Monday, September 28, 2009

Global Faces

Inspired by a jaunt around the world.

Where do your characters come from?

Thursday, September 24, 2009


As Pamela mentioned, watching movies is part of our job. There are plenty of movies I return to, like comfort food, whether for plot or character, but now I will look at them with a new eye.

In addition, part of my job is reading. My TBR list is ever-expanding and I find myself lately poring over blog posts, jotting down names of books I desperately want to read, buying or borrowing them, and then longingly staring at them on my shelf or counter or nightstand, as though they are chocolate bars; I always want to devour another, no matter how many I've just eaten.

I just finished The Sister, by Poppy Adams (psychological and haunting, reminiscent of Sarah Waters) and I'm currently reading: The Brief Wondrous Life of Oscar Wao by Junot Diaz (I'm not getting it, but I don't think I'm his reader), The Underpainter, by Jane Urquhart (I'm definitely her reader, thanks Kim!), and Noah Lukeman's The Plot Thickens (taking notes on this one).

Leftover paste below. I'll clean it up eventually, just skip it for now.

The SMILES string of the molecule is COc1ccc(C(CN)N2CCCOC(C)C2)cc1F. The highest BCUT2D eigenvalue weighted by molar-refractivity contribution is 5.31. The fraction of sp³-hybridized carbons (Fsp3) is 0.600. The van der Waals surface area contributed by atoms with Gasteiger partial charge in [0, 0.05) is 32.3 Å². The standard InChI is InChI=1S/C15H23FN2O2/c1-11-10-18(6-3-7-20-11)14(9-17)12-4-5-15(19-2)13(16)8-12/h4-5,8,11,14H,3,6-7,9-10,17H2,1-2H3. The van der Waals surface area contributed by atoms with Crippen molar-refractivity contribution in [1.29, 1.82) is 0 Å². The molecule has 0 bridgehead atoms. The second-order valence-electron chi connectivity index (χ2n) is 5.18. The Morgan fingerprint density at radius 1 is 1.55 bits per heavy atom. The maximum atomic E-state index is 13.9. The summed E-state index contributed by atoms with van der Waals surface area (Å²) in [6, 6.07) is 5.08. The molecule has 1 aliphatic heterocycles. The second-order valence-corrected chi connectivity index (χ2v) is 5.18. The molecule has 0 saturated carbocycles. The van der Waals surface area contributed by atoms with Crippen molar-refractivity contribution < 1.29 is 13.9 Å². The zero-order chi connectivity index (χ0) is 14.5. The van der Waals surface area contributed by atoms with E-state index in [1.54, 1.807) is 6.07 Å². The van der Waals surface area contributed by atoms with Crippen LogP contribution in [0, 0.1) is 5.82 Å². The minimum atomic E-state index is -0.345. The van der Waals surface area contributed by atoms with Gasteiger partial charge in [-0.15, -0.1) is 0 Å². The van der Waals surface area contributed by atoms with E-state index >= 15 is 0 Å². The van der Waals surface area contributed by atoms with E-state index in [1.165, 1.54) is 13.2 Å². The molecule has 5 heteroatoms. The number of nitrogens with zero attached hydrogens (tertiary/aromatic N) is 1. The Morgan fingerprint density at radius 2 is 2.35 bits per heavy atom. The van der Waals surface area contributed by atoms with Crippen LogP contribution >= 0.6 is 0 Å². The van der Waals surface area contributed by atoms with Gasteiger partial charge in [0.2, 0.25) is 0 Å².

I thought it would be fun to list a few of the books on my TBR list. Many I don't remember from who or why they were referred. Thanks to Stuck-in-a-Book, I've now got all the Bloomsbury books on my list (as one category: Bloomsbury).

I'd love to hear from you all (especially if I've got a title or name wrong!): Which ones should I tackle next, safely drop (in a nice way), read only when I want a good cry, read for a side-splitting laugh, study for craft, you get the idea. Some books haven't made it to my list yet and are still floating around on my desk or in my purse on slips of paper.